Tag: Marijuana

Code of the West

The legal battle between the federal government and the states over the legality of marijuana is returning to the news. Former DEA chiefs are calling on the Obama administration to crack down on the two states that recently approved referenda to legalize marijuana under state law, Colorado and Washington. Meanwhile, many other states are trying to legalize marijuana for medical purposes.

On that latter point, Cato will be screening the new film Code of the West next week. This film explores the political, legal, and cultural battles over medical marijuana in Montana. Watch local policymakers grapple with the myriad issues that arise when medical marijuana becomes legal under state law for certain patients. The film also tells the story of certain growers who try to establish businesses, only to find their establishments raided by federal law enforcement agents. Join us for this film screening and the policy discussion afterward.

Registration information can be found here.

Watch the film trailer here.  More information about Code of the West here.

The Sequestration Immigration Scare

Immigration and Customs Enforcement (ICE) has released several hundred unauthorized immigrants from detention in Texas, Florida, Arizona, and Louisiana in preparation for budget cuts as part of the sequestration. The administration has noted that cuts would effectively reduce Border Patrol by about 5,000 agents—down to about 2007 levels of staffing if all of the cuts occur on the Southwest border. 

This reduction in Border Patrol will not unleash a tidal wave of unauthorized immigrants like many claim. Since 1989 the Border Patrol’s appropriations have increased by 750 percent and there are six times more staff today than in 1989. 

Apprehensions of unauthorized immigrants on the border are also near 40 year lows because fewer unauthorized immigrants are trying to enter illegally due to the poor economy. Decreasing the size of the Border Patrol will not do much to increase unauthorized immigration because many would-be immigrants are repelled by high unemployment rates.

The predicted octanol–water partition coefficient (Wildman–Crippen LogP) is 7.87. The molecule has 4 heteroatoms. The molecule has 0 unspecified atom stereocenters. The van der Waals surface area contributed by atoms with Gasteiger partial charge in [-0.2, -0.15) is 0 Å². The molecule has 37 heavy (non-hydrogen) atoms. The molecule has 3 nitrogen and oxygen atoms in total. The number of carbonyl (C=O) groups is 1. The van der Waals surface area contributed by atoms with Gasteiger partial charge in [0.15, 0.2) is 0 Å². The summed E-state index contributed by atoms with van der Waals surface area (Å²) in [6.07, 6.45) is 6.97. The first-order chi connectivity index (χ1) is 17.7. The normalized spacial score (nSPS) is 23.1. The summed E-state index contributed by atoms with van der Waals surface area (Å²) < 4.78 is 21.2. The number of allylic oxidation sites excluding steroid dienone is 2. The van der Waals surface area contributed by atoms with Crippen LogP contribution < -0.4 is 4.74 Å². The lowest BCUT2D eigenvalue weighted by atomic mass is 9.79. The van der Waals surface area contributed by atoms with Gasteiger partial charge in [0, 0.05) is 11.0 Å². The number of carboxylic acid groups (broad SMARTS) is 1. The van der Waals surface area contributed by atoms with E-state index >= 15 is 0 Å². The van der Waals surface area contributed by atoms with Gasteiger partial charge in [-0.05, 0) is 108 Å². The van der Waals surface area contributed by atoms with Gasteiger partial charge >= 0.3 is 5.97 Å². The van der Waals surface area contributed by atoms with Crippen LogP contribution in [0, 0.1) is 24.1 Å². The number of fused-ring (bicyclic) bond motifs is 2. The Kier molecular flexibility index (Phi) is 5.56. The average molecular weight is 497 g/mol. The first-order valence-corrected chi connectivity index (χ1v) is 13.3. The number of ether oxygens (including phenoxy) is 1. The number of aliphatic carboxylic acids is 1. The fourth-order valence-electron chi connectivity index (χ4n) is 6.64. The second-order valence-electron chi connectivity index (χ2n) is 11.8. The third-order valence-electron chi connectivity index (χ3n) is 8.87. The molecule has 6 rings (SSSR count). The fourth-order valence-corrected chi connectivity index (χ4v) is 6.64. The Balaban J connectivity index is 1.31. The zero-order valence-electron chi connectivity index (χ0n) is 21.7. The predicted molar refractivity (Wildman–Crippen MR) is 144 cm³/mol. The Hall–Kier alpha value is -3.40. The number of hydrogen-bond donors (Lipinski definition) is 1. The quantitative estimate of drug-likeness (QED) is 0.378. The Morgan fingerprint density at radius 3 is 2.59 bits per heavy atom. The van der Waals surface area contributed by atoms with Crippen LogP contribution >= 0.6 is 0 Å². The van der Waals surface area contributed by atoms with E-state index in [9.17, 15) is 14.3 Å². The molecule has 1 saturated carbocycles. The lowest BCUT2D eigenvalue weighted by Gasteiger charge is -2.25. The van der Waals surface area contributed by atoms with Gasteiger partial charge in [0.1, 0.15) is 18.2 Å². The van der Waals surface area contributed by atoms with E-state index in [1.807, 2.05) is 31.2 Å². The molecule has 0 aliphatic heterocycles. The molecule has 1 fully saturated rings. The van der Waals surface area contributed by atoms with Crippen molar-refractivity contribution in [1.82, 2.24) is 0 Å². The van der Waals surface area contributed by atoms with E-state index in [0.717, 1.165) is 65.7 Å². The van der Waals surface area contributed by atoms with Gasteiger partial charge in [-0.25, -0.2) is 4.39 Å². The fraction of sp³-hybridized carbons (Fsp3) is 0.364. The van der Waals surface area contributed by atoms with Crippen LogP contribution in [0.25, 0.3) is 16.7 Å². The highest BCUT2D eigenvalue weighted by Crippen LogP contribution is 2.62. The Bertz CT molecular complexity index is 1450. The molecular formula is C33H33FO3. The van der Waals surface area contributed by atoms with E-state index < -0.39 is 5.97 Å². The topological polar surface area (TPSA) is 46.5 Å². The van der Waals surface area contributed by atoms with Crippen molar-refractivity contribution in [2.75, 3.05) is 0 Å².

Unauthorized immigration has slowed dramatically because of a lack of economic opportunity in the United States, not because border patrol is larger or more effective. Cuts to Border Patrol, even those that would return its size to the 2007 levels, will not much affect unauthorized immigration.

American unemployment rates and demand for immigrant workers drive unauthorized immigration.  Look at this graph relating border apprehensions and the national unemployment rate:

Apprehensions and Unemployment Rate

The higher the rate of unemployment, the fewer unauthorized immigrants try to enter, and the fewer apprehensions are made.   

Perhaps if you had looked at this graph, you might have thought that the size of the Border Patrol could deter unauthorized immigration:

Apprehensions and Border Patrol Staff on Southwest Border

But if Border Patrol deterred unauthorized immigration, it would probably also deter other illegal activity—like cross border drug seizures. Consider this graph:

Border Patrol Staff and Marijuana Seizures 

Drug seizures have increased along with the size of the Border Patrol. Americans still demand marijuana so increased security results in more marijuana seizures (and more marijuana entering the black market). In contrast, unauthorized immigration is down because there is less American economic demand for their labor. Decreasing the size of the Border Patrol down to 2007 levels will not result in a flood of unauthorized immigration because not as many people want to come here as they did during the housing boom.

Sheriffs Talk Tough on Second Amendment (Unnecessarily)

A number of sheriffs around the country (Oregon, Kentucky, Missouri, Wyoming, New Mexico, Utah) have said they will refuse to enforce federal restrictions on private gun ownership that they find to be in conflict with the Constitution.

It seems like a bold threat, but it really isn’t. State and local law enforcement officials simply don’t have to enforce federal laws that they don’t want to enforce. That fact is not controversial. It is, however, a persistent issue in the federal versus state struggle over the marijuana legalization initiatives in Colorado and Washington. Those states have simply chosen to stop assisting the federal government. It may complicate the feds’ ability to enforce those laws, but it’s just not as confrontational an approach as media reports have suggested.